Look & Listen
Based on Janet Fitch's novel, this melodrama sees Michelle
Pfieffer as an artistic mother who is convicted of murdering
her boyfriend and who spends her prison visiting hours attempting
to manipulate the life of her just-as-talented artist daughter.
The performances have a credible resonance that is missing
in some of the dialogue.
Stu Shepherd (Colin Farrell) is a hot-shot publicist who becomes
trapped in a vestigial Manhattan phone booth by a sadistic
sniper (Kiefer Sutherland) who's versed in every detail
of Stu's complex and sometimes shady life. Soon there's
a corpse in the street, SWAT teams on every ledge, and
Stu can't hang up - or else.
Rowan Atkinson comes along to do the James Bond spoof all over
again, as if no one ever had. A Mr. Bean-like British secret
agent, Atkinson confronts a French tycoon who is out to usurp
the British throne. All hints at EU paranoia aside, the question
is: Is it funny? Answer: Not especially.
||Once Upon a Time in the West
Sergio Leone's sprawling epic Western goes in for slow buildups,
for prolonged and perspiring agonies, for grizzle and grime,
for cynicism about the larceny in the hearts of men, and
for unparalleled villainy in the person of duster-dressed,
tobacco-spitting Henry Fonda. Also with Charles Bronson,
Jason Robards, and Claudia Cardinale.
||Cody Chestnutt - The Headphone
Known best for his stints with The Roots, this sex-obsessed,
spaced-out, spiritual musician delivers a lo-fi stew made of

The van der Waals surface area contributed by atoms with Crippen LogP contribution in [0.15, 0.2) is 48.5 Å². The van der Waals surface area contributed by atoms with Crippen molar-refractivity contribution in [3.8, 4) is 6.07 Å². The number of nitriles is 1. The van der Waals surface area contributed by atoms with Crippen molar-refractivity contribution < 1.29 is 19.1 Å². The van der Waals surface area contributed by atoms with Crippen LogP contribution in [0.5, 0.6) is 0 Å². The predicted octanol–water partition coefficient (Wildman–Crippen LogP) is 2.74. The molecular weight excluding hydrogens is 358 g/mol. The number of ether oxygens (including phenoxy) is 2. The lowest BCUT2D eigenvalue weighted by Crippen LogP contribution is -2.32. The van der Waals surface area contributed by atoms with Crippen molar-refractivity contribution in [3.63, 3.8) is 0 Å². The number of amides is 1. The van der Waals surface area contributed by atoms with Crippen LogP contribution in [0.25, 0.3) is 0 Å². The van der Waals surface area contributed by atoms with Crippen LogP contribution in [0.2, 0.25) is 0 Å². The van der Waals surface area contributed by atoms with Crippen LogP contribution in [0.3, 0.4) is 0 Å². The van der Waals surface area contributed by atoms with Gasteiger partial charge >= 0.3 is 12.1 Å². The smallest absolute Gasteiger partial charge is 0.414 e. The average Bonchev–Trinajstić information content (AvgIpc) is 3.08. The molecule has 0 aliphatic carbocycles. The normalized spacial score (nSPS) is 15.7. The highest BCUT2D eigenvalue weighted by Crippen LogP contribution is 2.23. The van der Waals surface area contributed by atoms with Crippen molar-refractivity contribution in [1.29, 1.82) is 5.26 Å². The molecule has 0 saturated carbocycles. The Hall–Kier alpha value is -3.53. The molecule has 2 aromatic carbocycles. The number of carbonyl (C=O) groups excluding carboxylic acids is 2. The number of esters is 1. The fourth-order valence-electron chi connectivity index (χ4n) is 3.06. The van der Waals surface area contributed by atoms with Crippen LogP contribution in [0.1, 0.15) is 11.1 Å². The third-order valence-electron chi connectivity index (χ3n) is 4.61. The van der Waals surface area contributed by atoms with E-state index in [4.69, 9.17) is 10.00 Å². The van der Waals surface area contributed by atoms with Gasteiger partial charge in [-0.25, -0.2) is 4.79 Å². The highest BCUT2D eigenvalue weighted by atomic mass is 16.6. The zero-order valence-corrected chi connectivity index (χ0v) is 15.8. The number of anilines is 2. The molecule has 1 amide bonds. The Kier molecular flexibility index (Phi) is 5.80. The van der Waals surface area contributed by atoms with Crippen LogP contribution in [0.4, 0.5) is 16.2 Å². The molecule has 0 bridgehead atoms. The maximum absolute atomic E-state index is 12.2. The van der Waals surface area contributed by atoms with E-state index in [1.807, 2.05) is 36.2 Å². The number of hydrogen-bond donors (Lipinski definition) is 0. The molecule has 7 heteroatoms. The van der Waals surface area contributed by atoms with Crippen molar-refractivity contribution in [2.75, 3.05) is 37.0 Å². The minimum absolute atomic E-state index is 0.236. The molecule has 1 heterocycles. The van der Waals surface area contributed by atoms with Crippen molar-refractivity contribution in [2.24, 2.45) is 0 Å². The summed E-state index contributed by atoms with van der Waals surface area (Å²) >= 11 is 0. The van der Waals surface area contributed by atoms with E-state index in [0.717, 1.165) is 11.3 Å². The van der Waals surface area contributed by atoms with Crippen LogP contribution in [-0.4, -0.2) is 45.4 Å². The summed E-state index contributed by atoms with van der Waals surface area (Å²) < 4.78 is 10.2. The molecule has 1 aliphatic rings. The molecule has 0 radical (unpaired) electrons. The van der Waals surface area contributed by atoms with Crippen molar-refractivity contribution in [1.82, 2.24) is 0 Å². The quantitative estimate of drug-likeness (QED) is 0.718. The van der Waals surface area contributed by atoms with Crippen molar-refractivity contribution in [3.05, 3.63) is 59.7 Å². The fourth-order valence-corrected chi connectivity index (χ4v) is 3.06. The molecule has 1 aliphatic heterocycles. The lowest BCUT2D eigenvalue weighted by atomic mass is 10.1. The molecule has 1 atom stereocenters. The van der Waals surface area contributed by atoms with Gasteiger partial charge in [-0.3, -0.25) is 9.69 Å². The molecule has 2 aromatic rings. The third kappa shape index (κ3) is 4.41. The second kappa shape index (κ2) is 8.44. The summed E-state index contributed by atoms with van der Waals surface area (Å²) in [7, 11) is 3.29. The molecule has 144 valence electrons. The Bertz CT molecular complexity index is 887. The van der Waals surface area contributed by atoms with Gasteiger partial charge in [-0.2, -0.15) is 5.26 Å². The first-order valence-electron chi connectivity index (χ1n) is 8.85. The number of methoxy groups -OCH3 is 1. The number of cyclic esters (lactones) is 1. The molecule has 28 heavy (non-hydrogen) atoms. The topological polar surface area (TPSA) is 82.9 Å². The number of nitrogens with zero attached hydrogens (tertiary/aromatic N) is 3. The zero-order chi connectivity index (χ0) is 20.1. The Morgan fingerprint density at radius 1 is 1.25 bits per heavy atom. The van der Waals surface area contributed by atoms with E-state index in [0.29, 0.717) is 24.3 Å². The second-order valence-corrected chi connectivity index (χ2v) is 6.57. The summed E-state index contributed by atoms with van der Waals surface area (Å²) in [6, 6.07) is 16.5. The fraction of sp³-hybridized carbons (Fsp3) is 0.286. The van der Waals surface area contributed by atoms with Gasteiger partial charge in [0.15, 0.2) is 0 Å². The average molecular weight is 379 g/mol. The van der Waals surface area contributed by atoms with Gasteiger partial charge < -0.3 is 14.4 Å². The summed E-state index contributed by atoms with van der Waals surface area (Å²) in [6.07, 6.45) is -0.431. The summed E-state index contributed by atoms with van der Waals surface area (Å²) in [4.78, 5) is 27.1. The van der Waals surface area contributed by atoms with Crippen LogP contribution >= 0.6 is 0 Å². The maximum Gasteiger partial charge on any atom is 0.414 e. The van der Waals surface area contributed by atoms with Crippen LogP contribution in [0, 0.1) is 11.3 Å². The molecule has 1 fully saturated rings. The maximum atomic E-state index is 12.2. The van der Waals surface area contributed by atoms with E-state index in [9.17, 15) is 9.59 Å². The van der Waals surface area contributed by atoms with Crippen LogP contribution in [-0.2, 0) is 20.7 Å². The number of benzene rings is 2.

smooth funk, forceful rock, and gritty hip-hop, all topped
off by the sweet-crooning voice of a great soul singer. Across
an ambitious opening salvo of two discs and 36 tracks, Chestnutt
invites you into his psyche.
||Kingsbury Manx - Aztec Discipline
In their third album, this North Carolina-spawned quartet effortlessly
delivers another lonesome, whimsical collection of folksy
chamber-pop nuggets, that manages to be nondescript and captivating
at the same time. Aztec Discipline is a pastoral work for
the ages; cultivating indie musical archetypes in a solitary,
somehow uniquely timeless collage.
||Les Négresses Vertes
- Acoustic Clubbing
Blending flamenco guitars with ska horns, rai rhythms with
vocals drawn straight from the French Cabaret tradition, Les
Négresses Vertes is always perfectly Parisian, and always big
fun. Don't worry if you don't understand the lyrics, the band's
trademark is silly, almost nonsensical songs with hilariously
Iceland's progressive rock harbinger continues to mix the most
interesting aspects of several indie art-bands, while not
sounding like anyone else on the planet. Eight untitled tracks
meander with cascades of moaning, bowed guitars that collide
with low-end keyboards, while the lovely, alien-registered
vocals of singer Jónsi float on top.
CDs and DVDs available at www.bontonland.cz